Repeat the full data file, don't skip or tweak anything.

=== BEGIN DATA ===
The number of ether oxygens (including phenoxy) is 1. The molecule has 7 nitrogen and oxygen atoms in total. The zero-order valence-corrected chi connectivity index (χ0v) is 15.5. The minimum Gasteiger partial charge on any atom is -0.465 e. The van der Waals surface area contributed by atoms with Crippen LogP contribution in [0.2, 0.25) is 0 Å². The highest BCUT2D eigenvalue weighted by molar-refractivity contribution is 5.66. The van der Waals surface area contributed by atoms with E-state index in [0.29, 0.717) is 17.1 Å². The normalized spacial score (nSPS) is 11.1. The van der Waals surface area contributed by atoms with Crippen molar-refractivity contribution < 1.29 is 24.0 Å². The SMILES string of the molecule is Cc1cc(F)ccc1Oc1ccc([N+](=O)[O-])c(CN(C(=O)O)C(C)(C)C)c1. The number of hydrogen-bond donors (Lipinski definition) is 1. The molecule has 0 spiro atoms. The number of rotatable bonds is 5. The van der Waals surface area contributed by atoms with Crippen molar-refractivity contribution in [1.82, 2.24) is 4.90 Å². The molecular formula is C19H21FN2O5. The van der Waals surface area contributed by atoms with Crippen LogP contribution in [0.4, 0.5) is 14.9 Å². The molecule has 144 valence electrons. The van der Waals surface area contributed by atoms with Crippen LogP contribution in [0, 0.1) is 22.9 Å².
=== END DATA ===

The number of ether oxygens (including phenoxy) is 1. The molecule has 7 nitrogen and oxygen atoms in total. The zero-order valence-corrected chi connectivity index (χ0v) is 15.5. The minimum Gasteiger partial charge on any atom is -0.465 e. The van der Waals surface area contributed by atoms with Crippen LogP contribution in [0.2, 0.25) is 0 Å². The highest BCUT2D eigenvalue weighted by molar-refractivity contribution is 5.66. The van der Waals surface area contributed by atoms with E-state index in [0.29, 0.717) is 17.1 Å². The normalized spacial score (nSPS) is 11.1. The van der Waals surface area contributed by atoms with Crippen molar-refractivity contribution < 1.29 is 24.0 Å². The SMILES string of the molecule is Cc1cc(F)ccc1Oc1ccc([N+](=O)[O-])c(CN(C(=O)O)C(C)(C)C)c1. The number of hydrogen-bond donors (Lipinski definition) is 1. The molecule has 0 spiro atoms. The number of rotatable bonds is 5. The van der Waals surface area contributed by atoms with Crippen molar-refractivity contribution in [1.82, 2.24) is 4.90 Å². The molecular formula is C19H21FN2O5. The van der Waals surface area contributed by atoms with Crippen LogP contribution in [0.4, 0.5) is 14.9 Å². The molecule has 144 valence electrons. The van der Waals surface area contributed by atoms with Crippen LogP contribution in [0, 0.1) is 22.9 Å².